View the high resolution illustrations that demonstrate the literacy demands of the texts and tasks students will be engaging with at this level.

Writing Click heading to expand

Writing

In their first year at school, students create texts in a range of contexts across the curriculum. The texts that students write largely by themselves usually meet specific instructional writing purposes. They write about their experiences and ideas as well as writing to record information on different topics.

Once students start making links between their phonological and phonemic awareness and what they can read or write, their growing knowledge of the code of written language in turn enhances their awareness of the sounds and complex rules of spoken English.

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After one year at school, students begin to use specific processes to create texts, and these processes may vary depending on the particular purpose for writing. The students are able to read and talk about their completed texts.

When students at this level create texts, they:

  • plan for writing, using talk, text, or drawing
  • convey simple ideas, responses, opinions, or questions
  • reread what they have written, as they write, to maintain meaning
  • respond to feedback by making changes such as adding or deleting details or changing punctuation or spelling.
I wonder why we have night and day?

I wonder why we have night and day?

On the weekend I went to the...

On the Weekend

They draw on knowledge and skills that include:

  • using vocabulary drawn from their own oral language or encountered in their reading or other classroom activities
  • using their developing phonemic awareness to aurally segment words into syllables (e.g., win-dow, ham-bur-ger) and one-syllable words into individual phonemes (for example, b/a/n/d; sh/i/p)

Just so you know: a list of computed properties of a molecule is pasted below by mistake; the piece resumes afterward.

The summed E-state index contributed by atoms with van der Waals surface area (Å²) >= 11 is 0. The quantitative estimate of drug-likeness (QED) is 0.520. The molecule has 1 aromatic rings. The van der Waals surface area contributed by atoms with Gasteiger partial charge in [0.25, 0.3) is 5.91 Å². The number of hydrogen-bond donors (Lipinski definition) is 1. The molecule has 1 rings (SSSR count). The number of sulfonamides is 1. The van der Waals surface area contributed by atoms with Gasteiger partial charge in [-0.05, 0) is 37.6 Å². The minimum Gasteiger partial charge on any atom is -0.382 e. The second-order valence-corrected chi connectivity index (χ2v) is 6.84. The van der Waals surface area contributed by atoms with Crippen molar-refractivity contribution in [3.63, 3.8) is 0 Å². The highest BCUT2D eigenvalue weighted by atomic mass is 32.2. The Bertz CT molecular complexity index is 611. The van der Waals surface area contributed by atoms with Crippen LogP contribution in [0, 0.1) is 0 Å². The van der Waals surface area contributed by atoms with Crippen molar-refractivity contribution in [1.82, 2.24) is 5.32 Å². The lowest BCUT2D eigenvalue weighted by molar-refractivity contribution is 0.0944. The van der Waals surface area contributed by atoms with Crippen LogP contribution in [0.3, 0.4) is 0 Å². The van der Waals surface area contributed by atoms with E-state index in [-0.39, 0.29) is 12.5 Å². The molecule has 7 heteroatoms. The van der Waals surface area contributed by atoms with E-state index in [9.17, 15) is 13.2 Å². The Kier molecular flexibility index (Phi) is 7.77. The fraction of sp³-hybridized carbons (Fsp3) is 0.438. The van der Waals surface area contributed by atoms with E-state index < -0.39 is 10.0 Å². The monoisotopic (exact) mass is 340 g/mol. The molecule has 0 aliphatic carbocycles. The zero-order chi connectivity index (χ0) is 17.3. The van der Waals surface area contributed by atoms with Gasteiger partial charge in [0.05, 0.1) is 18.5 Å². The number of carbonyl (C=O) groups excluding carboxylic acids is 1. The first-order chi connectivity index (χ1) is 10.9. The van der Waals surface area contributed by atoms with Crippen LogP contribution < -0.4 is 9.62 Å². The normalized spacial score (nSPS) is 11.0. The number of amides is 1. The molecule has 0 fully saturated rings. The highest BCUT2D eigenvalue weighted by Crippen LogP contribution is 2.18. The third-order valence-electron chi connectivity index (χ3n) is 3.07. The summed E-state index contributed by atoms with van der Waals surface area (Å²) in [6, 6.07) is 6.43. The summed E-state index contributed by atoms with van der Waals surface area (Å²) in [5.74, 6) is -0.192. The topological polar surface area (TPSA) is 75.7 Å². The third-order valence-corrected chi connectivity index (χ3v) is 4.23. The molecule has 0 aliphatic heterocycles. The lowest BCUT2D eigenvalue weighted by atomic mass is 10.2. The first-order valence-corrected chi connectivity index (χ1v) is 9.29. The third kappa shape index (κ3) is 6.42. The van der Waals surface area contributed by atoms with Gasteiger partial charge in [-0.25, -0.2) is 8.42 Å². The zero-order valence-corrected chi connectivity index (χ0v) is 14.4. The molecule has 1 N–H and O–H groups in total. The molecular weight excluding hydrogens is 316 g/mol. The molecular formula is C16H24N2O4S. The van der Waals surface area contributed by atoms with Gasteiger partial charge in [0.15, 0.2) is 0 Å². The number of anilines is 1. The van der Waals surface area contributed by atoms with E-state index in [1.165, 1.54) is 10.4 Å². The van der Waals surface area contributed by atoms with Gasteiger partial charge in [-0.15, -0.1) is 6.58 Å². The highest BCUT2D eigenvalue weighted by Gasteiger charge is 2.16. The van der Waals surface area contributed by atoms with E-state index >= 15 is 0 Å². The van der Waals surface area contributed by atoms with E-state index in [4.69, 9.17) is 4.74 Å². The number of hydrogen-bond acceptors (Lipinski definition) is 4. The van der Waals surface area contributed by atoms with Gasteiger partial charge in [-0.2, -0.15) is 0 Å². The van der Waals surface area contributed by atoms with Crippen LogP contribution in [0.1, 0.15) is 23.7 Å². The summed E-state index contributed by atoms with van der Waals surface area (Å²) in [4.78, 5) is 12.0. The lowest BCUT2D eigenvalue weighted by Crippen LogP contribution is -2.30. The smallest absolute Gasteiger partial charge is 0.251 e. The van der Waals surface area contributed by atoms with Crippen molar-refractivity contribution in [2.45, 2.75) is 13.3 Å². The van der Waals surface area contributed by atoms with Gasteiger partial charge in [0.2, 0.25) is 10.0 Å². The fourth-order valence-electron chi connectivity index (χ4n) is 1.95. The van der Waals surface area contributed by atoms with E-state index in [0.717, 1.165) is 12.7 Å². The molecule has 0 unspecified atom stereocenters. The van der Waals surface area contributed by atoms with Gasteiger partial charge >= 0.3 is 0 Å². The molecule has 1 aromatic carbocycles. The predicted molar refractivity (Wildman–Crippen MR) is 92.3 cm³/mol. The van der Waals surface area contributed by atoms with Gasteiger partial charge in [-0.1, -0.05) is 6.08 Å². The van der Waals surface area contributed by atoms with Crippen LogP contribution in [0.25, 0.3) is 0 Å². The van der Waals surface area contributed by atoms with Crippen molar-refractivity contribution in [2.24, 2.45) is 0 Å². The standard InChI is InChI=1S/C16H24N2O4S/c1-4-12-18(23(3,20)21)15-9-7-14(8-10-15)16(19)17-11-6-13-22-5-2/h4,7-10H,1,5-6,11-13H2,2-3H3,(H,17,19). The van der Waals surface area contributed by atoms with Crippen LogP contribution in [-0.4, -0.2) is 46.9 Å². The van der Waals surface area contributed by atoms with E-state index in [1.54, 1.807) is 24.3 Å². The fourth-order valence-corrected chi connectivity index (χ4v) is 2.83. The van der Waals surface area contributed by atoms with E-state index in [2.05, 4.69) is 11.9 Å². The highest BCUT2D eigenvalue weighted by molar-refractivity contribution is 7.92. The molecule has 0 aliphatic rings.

• using their developing visual memory to accurately write some key personal words and some high-frequency words1
  • encoding (spelling) unfamiliar words by using their developing knowledge of phoneme– grapheme relationships, which enables them to:
    • recognise and write most sounds of English in at least one appropriate way (for example, s, t, ch, ow, k, f, oy)
    • recognise that there can be different ways of representing the same sound (for example, phone/father; keep/cat)
    • apply sound–letter relationships in order to write words they want to use (for example, catapulla)
  • encoding (spelling) unfamiliar words by using their developing knowledge of morphology to write word endings correctly (for example, jump/jumped; boy/boys)
  • using classroom resources such as wallcharts and picture dictionaries
  • forming all upper-case and lower-case letters and numerals correctly
  • understanding simple text types (for example, personal recounts and simple descriptions) and using them to meet their writing purpose
  • composing simple sentences and composing some compound sentences using conjunctions such as and or but;
  • using capital letters and full stops to begin and end sentences.

Writing Standards Illustrations: Illustrations of students' texts provide a snapshot of the skills and strategies the students have used to meet the writing demands of the curriculum can be viewed here. These illustrations are examples that show how the student is meeting the writing standards through a curriculum task.

View the high resolution illustrations that demonstrate the literacy demands of the texts and tasks students will be engaging with at this level.

  • 1. Examples of high-frequency words appropriate at this level could include most words from Essential List 1 and some words from Essential List 2 in Croft (1998).